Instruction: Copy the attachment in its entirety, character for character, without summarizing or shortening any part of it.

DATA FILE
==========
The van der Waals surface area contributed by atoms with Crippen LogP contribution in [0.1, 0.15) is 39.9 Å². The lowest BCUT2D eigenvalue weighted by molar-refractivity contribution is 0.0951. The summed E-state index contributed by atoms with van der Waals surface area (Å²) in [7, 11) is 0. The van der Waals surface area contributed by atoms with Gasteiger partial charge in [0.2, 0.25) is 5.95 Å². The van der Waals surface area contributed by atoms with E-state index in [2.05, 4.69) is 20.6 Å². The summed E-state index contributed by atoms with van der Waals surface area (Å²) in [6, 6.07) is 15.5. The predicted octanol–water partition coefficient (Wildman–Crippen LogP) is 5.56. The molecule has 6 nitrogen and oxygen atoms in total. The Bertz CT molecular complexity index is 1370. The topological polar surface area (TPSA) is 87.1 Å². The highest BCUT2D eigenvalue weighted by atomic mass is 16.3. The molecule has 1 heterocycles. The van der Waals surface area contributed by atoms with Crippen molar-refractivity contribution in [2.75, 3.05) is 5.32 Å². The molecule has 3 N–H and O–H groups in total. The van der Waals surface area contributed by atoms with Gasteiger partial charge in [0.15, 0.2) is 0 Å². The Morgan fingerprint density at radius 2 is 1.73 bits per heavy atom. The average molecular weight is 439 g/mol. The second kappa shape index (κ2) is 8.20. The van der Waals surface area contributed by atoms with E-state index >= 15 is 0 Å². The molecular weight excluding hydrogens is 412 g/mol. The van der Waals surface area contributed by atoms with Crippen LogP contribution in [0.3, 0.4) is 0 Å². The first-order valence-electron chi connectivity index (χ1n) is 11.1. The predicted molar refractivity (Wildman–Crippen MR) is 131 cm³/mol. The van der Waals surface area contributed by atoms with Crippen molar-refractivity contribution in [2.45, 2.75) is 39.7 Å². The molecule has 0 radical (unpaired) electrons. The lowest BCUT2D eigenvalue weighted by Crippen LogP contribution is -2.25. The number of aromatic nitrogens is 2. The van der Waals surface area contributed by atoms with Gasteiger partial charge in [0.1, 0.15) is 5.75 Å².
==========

The van der Waals surface area contributed by atoms with Crippen LogP contribution in [0.1, 0.15) is 39.9 Å². The lowest BCUT2D eigenvalue weighted by molar-refractivity contribution is 0.0951. The summed E-state index contributed by atoms with van der Waals surface area (Å²) in [7, 11) is 0. The van der Waals surface area contributed by atoms with Gasteiger partial charge in [0.2, 0.25) is 5.95 Å². The van der Waals surface area contributed by atoms with E-state index in [2.05, 4.69) is 20.6 Å². The summed E-state index contributed by atoms with van der Waals surface area (Å²) in [6, 6.07) is 15.5. The predicted octanol–water partition coefficient (Wildman–Crippen LogP) is 5.56. The molecule has 6 nitrogen and oxygen atoms in total. The Bertz CT molecular complexity index is 1370. The topological polar surface area (TPSA) is 87.1 Å². The highest BCUT2D eigenvalue weighted by atomic mass is 16.3. The molecule has 1 heterocycles. The van der Waals surface area contributed by atoms with Crippen molar-refractivity contribution in [2.75, 3.05) is 5.32 Å². The molecule has 3 N–H and O–H groups in total. The van der Waals surface area contributed by atoms with Gasteiger partial charge in [0.15, 0.2) is 0 Å². The Morgan fingerprint density at radius 2 is 1.73 bits per heavy atom. The average molecular weight is 439 g/mol. The second kappa shape index (κ2) is 8.20. The van der Waals surface area contributed by atoms with E-state index >= 15 is 0 Å². The molecular weight excluding hydrogens is 412 g/mol. The van der Waals surface area contributed by atoms with Crippen LogP contribution in [0.3, 0.4) is 0 Å². The first-order valence-electron chi connectivity index (χ1n) is 11.1. The predicted molar refractivity (Wildman–Crippen MR) is 131 cm³/mol. The van der Waals surface area contributed by atoms with Crippen molar-refractivity contribution in [2.45, 2.75) is 39.7 Å². The molecule has 0 radical (unpaired) electrons. The lowest BCUT2D eigenvalue weighted by Crippen LogP contribution is -2.25. The number of aromatic nitrogens is 2. The van der Waals surface area contributed by atoms with Gasteiger partial charge in [0.1, 0.15) is 5.75 Å².